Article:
Whilst cloudy conditions affected much of the region the last couple of days due to a low pressure trough, most areas collected only light totals, with widespread totals of 2-to-5mm inland to around Toowoomba, doing little to ease long term rainfall deficiencies.

Coastal areas (especially about the Sunshine Coast) and the islands fared better, with widespread falls of 50-to-80mm in the 24 hours to 9am today.

However, it could have been a completely different story had the trough that produced the rainfall been slightly further west, with radar signatures suggesting more than 150mm fell offshore.

Rainfall has cleared the region today as the trough moves further offshore, with dry conditions expected for at least the next week.

Image: Radar derived rainfall totals in the 24 hours to 9am, 12th July, 2018

Temperatures plunge across New South Wales

11th July 2018

After a relatively mild start to July when many areas experienced record early July warmth, the mercury has plunged across the state with some areas experiencing their coldest night in more than a decade.

A lingering cold airmass in the wake of a strong cold front that crossed during the weekend combined with clear skies and light winds last night, causing temperatures to fall below freezing in many areas.

Canberra dipped to -6.3 degrees, its coldest night of the year and more than six degrees below average, whilst Fowlers Gap in western NSW shivered through its coldest night since June 2006, dropping to-2.6 degrees.

Goulburn and Bombala both had their coldest night of the year as the mercury dived to -8 degrees.

Canberra is a chance to see some light flurries (mainly outside of the city) tomorrow morning as the cold pool crosses, with the higher parts of the central tablelands also a chance by the afternoon and evening.

As the cold pool reaches the central and southern NSW coast tomorrow afternoon (including Sydney), showers with possible small hail and localised thunder are likely to move in, causing temperatures to plummet into the low-to-mid teens by the time work finishes.

A high pressure system is likely to move in from Friday leading to clear skies and light winds, causing a return to frosty nights across large parts of the state.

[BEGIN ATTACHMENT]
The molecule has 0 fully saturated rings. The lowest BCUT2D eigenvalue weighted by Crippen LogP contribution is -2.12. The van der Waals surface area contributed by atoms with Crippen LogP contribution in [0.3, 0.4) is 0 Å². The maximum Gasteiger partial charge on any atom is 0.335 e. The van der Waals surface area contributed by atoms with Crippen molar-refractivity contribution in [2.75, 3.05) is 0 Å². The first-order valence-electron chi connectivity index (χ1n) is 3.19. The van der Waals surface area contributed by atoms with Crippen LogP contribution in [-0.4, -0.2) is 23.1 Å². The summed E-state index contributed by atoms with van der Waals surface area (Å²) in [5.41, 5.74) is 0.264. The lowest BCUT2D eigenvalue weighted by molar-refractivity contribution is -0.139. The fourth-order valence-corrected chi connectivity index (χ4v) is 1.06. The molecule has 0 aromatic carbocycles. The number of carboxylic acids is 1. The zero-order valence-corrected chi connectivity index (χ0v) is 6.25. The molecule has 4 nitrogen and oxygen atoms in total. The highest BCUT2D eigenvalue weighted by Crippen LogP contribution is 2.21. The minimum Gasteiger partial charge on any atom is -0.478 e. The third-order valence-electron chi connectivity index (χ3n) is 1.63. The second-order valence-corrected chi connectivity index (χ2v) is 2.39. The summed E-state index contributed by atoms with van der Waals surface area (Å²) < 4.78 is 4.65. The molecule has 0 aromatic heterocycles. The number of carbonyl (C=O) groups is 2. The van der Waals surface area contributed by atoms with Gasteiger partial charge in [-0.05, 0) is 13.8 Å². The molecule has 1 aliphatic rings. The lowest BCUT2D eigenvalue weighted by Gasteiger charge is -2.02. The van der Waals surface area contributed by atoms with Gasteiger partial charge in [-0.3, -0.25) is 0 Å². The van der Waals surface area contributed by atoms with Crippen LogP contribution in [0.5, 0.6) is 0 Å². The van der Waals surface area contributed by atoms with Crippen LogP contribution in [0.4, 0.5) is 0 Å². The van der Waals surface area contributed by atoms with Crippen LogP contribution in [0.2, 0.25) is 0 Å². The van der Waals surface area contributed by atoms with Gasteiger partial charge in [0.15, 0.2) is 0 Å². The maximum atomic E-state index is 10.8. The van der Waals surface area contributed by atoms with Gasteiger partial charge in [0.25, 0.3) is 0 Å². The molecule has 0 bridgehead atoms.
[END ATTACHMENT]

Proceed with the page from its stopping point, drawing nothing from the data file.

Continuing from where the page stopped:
Image: Minimum temperatures to 9am today across NSW (11th July). Source: Brisbane Storm Chasers

Mostly fine conditions expected country wide

10th July 2018

Mostly fine conditions are likely across large portions of the country this week.

A low pressure system and a series of cold fronts moved across southern Australia late last week and across the weekend bringing snow, heavy rainfall for Tasmania, damaging winds and thunderstorms with small hail.

Behind this low, a large area of high pressure has moved into the region bring more settled conditions. Over the next few days, this high is likely to dominate the pattern across Australia, maintaining mostly fine conditions.

While an upper trough is likely to drift over Victoria and New South Wales mid-week, only weak instability will be present allowing for a few showers with small hail to develop. A few coastal showers are also possible across the southern QLD and northern NSW coastline as onshore winds develop across the region.

During the next several days, calmer conditions are likely to lead to widespread frosts across central and eastern Australia as minimum temperatures drop close to and below zero in some locations. This spells further bad news for drought stricken regions, with further follow up rainfall needed that fell during late June.

Unprecedented early July warmth continues across NSW

6th July 2018

Record early July warmth has hit NSW for a second day in a row in central and northern parts of the state, as temperatures pushed close to ten degrees above average.

Unusually warm northerly winds sourced from northwestern Australia have been affecting NSW ahead of a strong cold front, leading to temperatures more typical of early spring in normally the coldest part of the year.

Sydney reached 24.8 degrees today (on top of 25.3 degrees yesterday), making it the warmest pair of July days on record, with yesterday also being the warmest day recorded in the first week of July in 159 years of records.

Tamworth reached 23.9 degrees, its warmest July day this early in the month, and just 0.1 degrees shy of its all-time July record (records go back to 1957).

Conditions will be significantly cooler tomorrow as the front sweeps across the state, apart from the northeast corner which will see temperatures reaching the mid 20s.

Observed maximum temperatures across NSW on Friday 6th July, 2018

Mid-winter warmth bathing NSW

5th July 2018

New South Wales is bathing in unseasonably warm mid-winter weather, with some areas experiencing their warmest day on record this early in July today.